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Brazilian Metal is Brazilian - 25%

black_slime, April 14th, 2012

I guess Grave Desecrator liked old Sepultura very much and decided to continue from where Sepultura left off. Although I like this idea very much, being objective and realistic as I am, I'm obliged to bash this band's originality. Let's clear something first, it's different if a band is influenced by a classic band, and it's different to sound exactly like a particular band, and personally I think that a band must be as original as possible. So why didn't Grave Desecrator create their own sound? I don't know (I'm not counting other influences that they may have, just Sepultura).

So let's talk about the riffage. If I didn't know this band was called Grave Desecrator, I would have thought that Sepultura kicked Derrick out (finally) and Max and Igor returned and continued with the series of great albums like "Morbid Visions", "Schizophrenia", and so on. What I mean by this is that is the whole song making thing with this band is absolutely patterned. It's like you took samples from different Sepultura songs and stitched them together so you would get this. Vocals are standard, nothing to it. Lyrics are also standard. Drumming is basic blasting and bass lines are as same as the riffage. So there's nothing more to say about this band. They need a lot of work on their sound, and not, with all due respect, "steal" stuff from before and being mediocre. So all of this gets a 25% rating for being PURE mediocre. If I was reviewing this as the new Sepultura album, it would get 90%, but since this isn't Sepultura...sorry.

Nevertheless, I do like this band, and if you're a Sepultura fanatic like I am, you should listen to this band, but if you don't like generic stuff, please don't. That's an objective thought.

Satan skids across your face - 72%

autothrall, December 28th, 2010

Brazil's underground black and death metal culture hasn't gotten a lot of attention lately, though the wealth of bands there is simply not in dispute. Grave Desecrator are a candidate for breaking out beyond their borders, as their brand of flashback death metal certainly brings to bear the influence of not only the early recordings of countrymen like Sarcofago, Holocausto and Mutilator; it also seems the perfect fit for the current wave of retro loving being given to bands who evoke the earlier 90s sounds of Incantation and their like. Their second full-length for Ketzer is not the first for Hells Headbangers, as they released an EP with Repulsion and Mortuary Drape covers just a few months back, but its easily an improvement over the debut Sign of Doom.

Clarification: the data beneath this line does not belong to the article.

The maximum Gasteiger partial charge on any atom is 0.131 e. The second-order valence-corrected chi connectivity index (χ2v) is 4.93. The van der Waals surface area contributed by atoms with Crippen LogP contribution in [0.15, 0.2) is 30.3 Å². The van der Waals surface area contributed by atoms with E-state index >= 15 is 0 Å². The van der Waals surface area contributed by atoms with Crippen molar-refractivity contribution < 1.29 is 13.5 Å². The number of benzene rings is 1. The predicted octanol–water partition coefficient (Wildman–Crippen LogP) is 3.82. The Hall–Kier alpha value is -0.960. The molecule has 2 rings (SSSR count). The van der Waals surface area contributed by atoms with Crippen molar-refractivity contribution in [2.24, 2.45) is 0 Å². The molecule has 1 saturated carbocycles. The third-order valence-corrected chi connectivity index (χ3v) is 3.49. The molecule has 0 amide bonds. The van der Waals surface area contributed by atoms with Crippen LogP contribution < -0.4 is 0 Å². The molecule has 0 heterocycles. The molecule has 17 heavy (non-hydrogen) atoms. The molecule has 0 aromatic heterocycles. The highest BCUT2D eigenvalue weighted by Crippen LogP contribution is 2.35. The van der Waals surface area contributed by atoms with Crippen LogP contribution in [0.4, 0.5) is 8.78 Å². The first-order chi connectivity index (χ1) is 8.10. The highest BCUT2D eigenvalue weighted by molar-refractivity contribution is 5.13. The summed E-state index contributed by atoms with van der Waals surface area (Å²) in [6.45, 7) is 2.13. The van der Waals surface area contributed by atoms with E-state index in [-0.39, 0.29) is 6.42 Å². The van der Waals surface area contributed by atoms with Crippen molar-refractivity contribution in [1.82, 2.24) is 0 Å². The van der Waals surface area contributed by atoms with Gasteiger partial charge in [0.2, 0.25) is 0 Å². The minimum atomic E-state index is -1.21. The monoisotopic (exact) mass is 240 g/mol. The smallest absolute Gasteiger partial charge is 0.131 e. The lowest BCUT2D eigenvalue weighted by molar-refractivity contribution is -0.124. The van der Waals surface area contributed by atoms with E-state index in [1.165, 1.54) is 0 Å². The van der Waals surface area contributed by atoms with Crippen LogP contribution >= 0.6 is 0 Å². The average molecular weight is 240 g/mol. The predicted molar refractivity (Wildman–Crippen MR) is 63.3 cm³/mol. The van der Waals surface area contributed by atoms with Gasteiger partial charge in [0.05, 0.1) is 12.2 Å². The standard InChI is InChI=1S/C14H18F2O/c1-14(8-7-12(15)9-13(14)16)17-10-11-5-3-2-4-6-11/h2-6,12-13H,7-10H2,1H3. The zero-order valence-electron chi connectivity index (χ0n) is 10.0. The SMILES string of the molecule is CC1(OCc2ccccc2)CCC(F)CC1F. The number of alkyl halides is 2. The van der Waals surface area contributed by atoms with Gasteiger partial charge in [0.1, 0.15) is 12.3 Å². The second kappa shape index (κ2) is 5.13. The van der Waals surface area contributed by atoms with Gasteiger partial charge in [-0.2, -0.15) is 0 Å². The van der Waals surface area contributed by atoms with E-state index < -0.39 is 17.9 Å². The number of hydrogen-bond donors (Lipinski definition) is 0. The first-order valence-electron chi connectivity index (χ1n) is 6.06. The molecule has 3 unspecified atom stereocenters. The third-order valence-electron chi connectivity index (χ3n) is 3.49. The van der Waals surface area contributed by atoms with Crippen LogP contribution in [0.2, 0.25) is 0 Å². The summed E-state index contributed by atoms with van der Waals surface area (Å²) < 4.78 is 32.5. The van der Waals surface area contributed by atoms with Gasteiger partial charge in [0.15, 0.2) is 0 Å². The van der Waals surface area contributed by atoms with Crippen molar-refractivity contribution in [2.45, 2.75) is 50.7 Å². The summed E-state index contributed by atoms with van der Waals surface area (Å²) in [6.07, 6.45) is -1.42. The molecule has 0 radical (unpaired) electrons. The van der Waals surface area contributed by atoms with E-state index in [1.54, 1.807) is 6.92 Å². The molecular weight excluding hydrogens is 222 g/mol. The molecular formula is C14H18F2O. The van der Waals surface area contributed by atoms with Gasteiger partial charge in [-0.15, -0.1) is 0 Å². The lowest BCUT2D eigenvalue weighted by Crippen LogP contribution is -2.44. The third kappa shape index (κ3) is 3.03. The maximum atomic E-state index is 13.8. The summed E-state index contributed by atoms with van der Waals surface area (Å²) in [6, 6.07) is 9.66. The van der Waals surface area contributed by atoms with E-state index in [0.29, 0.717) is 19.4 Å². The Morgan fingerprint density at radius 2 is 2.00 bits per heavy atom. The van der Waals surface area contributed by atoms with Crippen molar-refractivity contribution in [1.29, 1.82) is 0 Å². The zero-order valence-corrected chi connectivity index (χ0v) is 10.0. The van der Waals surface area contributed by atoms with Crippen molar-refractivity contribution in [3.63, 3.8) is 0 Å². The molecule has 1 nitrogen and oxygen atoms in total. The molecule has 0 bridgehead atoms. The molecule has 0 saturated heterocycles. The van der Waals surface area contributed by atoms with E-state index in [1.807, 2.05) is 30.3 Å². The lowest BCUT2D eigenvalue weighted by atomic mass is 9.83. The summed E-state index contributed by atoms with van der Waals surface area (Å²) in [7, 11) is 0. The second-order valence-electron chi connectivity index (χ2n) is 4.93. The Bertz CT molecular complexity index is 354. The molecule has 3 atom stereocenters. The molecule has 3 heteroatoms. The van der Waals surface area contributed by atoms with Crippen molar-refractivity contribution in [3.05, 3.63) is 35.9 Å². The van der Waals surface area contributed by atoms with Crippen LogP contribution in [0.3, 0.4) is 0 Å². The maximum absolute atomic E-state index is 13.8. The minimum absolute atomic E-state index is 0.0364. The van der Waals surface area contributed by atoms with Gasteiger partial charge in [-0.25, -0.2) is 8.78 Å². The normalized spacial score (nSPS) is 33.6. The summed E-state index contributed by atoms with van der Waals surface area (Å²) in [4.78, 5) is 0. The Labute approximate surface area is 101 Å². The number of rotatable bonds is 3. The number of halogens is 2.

Part of this is the sheer wall of sound these Brazilians produce. Dark, carnivorous guitars embossed with just enough fuzz and fibrous Repulsion influence to represent the very graves the band desecrates, soil being churned aside with a rusted spade as the bones of the lost are uncovered and then molested. The riffing cycles channel through standard death and thrash patterns that range from Hellhammer to Bathory, and though the band is considered a hybrid of black and death, the former is quite clearly only derived through its recording aesthetics and inspirations; Insult is much more of a primal thrash and death piece, as heard clearly in the title track, "Serpent Seedline" or "Decline of Faith", or the evil indoctrination to "Stained by Blood". About the only unexpected track might be the instrumental "The Satanic Coven", which seduces and then spurns the listener with its wicked melodies.

Grave Desecrator write some pretty effective songs, but they do occasionally suffer from a little bit of familiarity and a lack of anything to look forward to. Once the initial thrust and momentum is captured, there is very little but variation on the standard themes, and I'd love to hear the band rip out some insane breakdown or more unexpected tempo shifts. That said, I do love their lead work, which is purely placed in the old school death camp, wailing monstrosities that shadow the rhythms like butchers awaiting their next shipment of flesh. Insult is a great sounding album, and should be worth at least a listen if you enjoy the gray areas of black, death and thrash that are inherent in many Hells Headbangers or Nuclear War Now! artists, but it might not be one remembered six to twelve months hence.